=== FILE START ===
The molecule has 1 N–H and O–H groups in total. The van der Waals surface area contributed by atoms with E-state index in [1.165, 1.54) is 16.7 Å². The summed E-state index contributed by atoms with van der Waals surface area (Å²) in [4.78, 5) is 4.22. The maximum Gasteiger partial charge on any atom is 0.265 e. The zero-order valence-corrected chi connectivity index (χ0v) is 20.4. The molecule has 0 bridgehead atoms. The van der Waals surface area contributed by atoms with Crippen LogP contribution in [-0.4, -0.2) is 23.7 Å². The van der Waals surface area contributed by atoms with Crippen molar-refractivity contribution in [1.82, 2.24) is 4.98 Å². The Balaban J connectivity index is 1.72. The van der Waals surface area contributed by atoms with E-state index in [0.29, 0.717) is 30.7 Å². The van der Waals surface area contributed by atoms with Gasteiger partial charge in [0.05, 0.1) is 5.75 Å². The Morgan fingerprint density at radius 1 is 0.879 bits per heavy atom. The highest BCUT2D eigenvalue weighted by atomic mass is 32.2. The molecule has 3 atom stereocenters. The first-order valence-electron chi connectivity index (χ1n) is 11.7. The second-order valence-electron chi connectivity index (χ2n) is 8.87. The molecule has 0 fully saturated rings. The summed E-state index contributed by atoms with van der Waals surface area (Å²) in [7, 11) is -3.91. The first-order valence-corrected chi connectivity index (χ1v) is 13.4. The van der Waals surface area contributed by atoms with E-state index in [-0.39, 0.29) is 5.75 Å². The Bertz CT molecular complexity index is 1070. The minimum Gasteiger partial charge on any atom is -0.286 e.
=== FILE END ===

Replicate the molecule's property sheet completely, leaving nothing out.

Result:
The molecule has 1 N–H and O–H groups in total. The van der Waals surface area contributed by atoms with E-state index in [1.165, 1.54) is 16.7 Å². The summed E-state index contributed by atoms with van der Waals surface area (Å²) in [4.78, 5) is 4.22. The maximum Gasteiger partial charge on any atom is 0.265 e. The zero-order valence-corrected chi connectivity index (χ0v) is 20.4. The molecule has 0 bridgehead atoms. The van der Waals surface area contributed by atoms with Crippen LogP contribution in [-0.4, -0.2) is 23.7 Å². The van der Waals surface area contributed by atoms with Crippen molar-refractivity contribution in [1.82, 2.24) is 4.98 Å². The Balaban J connectivity index is 1.72. The van der Waals surface area contributed by atoms with E-state index in [0.29, 0.717) is 30.7 Å². The van der Waals surface area contributed by atoms with Gasteiger partial charge in [0.05, 0.1) is 5.75 Å². The Morgan fingerprint density at radius 1 is 0.879 bits per heavy atom. The highest BCUT2D eigenvalue weighted by atomic mass is 32.2. The molecule has 3 atom stereocenters. The first-order valence-electron chi connectivity index (χ1n) is 11.7. The second-order valence-electron chi connectivity index (χ2n) is 8.87. The molecule has 0 fully saturated rings. The summed E-state index contributed by atoms with van der Waals surface area (Å²) in [7, 11) is -3.91. The first-order valence-corrected chi connectivity index (χ1v) is 13.4. The van der Waals surface area contributed by atoms with E-state index in [-0.39, 0.29) is 5.75 Å². The Bertz CT molecular complexity index is 1070. The minimum Gasteiger partial charge on any atom is -0.286 e.